I honestly believe this is the hardest part of the whole process, because you are taking this innocent creature and sacrificing it for your dinner. It was also at that precise moment that I knew in my heart…yes, I am a carnivore. Yes, I will kill to eat. I accept the animal of my nature, and I accept what I am. Honestly, I think everyone who eats meat should do this at least once in their life to truly understand the price one must pay for another’s supper. I also think it will help you to understand yourself better. To understand what your are willing to do and what you are not willing to do. In doing this, I have earned a new respect for my food.

After the bird is dead, you have to dip it in a pot of hot water that is around 160 degrees, so it’s easier to remove the feathers…if it’s too hot, the bird will cook with all the guts still inside it, and you will waste what you’ve killed. If it’s too cold, the feathers are almost impossible to pull out of the bird.

Dipping the bird in hot water for easy feather removal.

After this, you start plucking the bird, if you’ve done it right, the feathers should pull away freely like butter.

My Tia Elizabeth and Uncle Michael giving a test pluck to see if I’ve done it right.

The birds seem a lot heavier postmortem.

For the most part, I focused on killing and plucking birds, as the stench of defecation was a bit much for me, but I really felt that if I was going to go home with a turkey, I needed to do the entire process to the bird that I was to take home. Up until the last bird, my Tias had been doing all the gutting.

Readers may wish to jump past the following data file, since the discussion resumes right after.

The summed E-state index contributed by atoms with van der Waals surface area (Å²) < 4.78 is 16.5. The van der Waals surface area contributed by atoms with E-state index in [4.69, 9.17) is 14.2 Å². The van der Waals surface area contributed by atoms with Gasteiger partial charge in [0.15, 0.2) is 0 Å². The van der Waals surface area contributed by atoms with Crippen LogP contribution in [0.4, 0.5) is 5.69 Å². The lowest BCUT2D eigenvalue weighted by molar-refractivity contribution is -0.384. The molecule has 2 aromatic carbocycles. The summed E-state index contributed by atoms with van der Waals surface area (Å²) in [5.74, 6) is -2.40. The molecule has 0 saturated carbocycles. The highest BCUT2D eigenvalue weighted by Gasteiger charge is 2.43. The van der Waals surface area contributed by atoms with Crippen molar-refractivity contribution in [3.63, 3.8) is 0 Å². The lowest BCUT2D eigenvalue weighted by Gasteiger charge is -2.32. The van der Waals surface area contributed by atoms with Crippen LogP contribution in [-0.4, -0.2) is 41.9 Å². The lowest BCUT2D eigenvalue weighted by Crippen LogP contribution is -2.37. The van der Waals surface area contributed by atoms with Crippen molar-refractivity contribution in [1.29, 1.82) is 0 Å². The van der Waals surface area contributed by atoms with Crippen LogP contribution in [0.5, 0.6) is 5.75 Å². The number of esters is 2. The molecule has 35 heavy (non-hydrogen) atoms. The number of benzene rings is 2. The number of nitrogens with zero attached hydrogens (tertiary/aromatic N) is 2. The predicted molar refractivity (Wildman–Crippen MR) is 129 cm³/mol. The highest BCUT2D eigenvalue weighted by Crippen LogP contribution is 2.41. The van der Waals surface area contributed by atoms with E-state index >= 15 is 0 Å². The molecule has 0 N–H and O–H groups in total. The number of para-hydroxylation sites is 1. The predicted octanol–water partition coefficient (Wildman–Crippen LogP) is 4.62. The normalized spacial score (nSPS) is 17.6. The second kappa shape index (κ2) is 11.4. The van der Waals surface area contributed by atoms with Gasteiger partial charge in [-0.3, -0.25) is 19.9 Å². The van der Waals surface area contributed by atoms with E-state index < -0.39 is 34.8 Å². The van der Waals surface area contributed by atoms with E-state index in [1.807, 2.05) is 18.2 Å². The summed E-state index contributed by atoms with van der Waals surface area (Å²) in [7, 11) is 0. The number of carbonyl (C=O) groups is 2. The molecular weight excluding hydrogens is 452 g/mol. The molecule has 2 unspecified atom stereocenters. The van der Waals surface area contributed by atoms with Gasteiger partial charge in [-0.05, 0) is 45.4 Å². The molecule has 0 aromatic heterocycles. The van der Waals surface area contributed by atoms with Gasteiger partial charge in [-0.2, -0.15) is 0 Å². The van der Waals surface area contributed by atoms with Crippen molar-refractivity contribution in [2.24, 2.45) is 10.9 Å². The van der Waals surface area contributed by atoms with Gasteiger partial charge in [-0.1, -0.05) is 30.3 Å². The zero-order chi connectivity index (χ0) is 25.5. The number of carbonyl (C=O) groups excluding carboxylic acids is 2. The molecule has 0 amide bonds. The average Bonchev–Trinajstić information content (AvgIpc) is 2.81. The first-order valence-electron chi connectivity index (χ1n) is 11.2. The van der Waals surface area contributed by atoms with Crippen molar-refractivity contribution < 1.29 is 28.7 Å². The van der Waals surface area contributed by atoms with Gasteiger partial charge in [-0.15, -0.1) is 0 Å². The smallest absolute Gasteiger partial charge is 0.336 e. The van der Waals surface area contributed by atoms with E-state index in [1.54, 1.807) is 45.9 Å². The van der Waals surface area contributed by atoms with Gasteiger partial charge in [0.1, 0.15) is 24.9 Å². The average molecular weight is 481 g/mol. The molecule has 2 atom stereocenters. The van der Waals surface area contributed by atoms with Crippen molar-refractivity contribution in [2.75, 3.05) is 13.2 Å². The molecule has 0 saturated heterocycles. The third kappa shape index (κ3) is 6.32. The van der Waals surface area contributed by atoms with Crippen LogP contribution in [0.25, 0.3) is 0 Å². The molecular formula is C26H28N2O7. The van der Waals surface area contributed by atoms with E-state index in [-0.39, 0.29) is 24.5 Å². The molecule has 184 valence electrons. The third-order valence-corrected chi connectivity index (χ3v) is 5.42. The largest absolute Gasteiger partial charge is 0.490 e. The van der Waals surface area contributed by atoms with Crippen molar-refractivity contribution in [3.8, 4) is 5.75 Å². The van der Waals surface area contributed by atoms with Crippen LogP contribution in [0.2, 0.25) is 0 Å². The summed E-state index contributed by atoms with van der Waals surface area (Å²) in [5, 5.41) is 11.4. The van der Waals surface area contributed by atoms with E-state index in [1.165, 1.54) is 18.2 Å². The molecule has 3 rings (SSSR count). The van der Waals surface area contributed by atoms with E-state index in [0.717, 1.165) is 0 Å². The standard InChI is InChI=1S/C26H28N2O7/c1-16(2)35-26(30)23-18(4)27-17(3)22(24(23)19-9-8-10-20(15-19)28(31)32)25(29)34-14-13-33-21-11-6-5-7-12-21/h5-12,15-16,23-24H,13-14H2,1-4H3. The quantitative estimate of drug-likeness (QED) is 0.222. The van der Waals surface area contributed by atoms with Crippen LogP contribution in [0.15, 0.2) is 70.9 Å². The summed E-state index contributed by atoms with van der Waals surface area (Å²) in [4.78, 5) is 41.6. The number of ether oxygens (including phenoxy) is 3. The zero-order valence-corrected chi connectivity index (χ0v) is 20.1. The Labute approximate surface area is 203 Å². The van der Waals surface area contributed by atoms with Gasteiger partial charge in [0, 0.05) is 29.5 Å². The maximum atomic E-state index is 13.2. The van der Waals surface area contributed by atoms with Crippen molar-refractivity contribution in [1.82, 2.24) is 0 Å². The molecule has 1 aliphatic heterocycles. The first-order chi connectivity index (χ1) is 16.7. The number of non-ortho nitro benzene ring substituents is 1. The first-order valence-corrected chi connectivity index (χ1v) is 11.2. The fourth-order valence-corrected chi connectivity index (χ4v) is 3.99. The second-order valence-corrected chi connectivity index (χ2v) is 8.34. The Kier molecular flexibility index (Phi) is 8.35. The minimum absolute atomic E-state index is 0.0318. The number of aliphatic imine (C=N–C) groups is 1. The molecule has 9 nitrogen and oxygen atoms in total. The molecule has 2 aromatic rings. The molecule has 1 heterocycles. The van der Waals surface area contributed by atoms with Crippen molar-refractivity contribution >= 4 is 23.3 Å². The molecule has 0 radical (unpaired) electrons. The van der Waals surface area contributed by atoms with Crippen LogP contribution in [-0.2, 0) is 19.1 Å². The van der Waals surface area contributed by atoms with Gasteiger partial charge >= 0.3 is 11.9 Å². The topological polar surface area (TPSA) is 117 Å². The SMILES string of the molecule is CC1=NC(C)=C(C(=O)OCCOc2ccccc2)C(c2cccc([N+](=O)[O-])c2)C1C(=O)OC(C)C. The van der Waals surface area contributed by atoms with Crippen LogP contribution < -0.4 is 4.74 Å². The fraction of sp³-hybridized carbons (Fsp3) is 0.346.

My Tias, Elizabeth and her girlfriend Mel gutting turkeys.

When I grabbed the last bird from the cage, I talked to him a bit more than I did the others. I petted him to calm him down, as I’m sure I wreaked of death after the last 6, and it must be frightening to watch all your brothers go before you and you’re all alone in the cage, waiting. I held him tight to my chest and I told him he was going to be sacrificed and become part of the meal that I would prepare next weekend. I thanked him for the sacrifice. He stopped fighting me, and seemed to accept his fate. When I got to the slaughter area, Tia Mel told me to smile as my cousin snapped a picture, at first, I didn’t really feel right smiling, but then I looked around at my extended family…all of us working together to feed other members of our family, and I felt like I had passed an odd kind of right of passage in life. This is the way of the carnivore…this is what you do when you’re a carnivore. This is much of the way of the animal kingdom and I am an animal.

I’m sure it will be of some disappointment for others to find that my profile picture is in fact, the bird a lot of folks will be eating next Saturday. However, I’ve never felt closer to my food than in this exact moment.

He was a beautiful creature.

Gutting the bird was smelly, and my cousin hates that part, so he didn’t take any pictures, but Tia Elizabeth said I did an excellent job for my first time. Everything came out in tact, I didn’t tear the skin, and the end result is still a beautiful, 16 pound bird.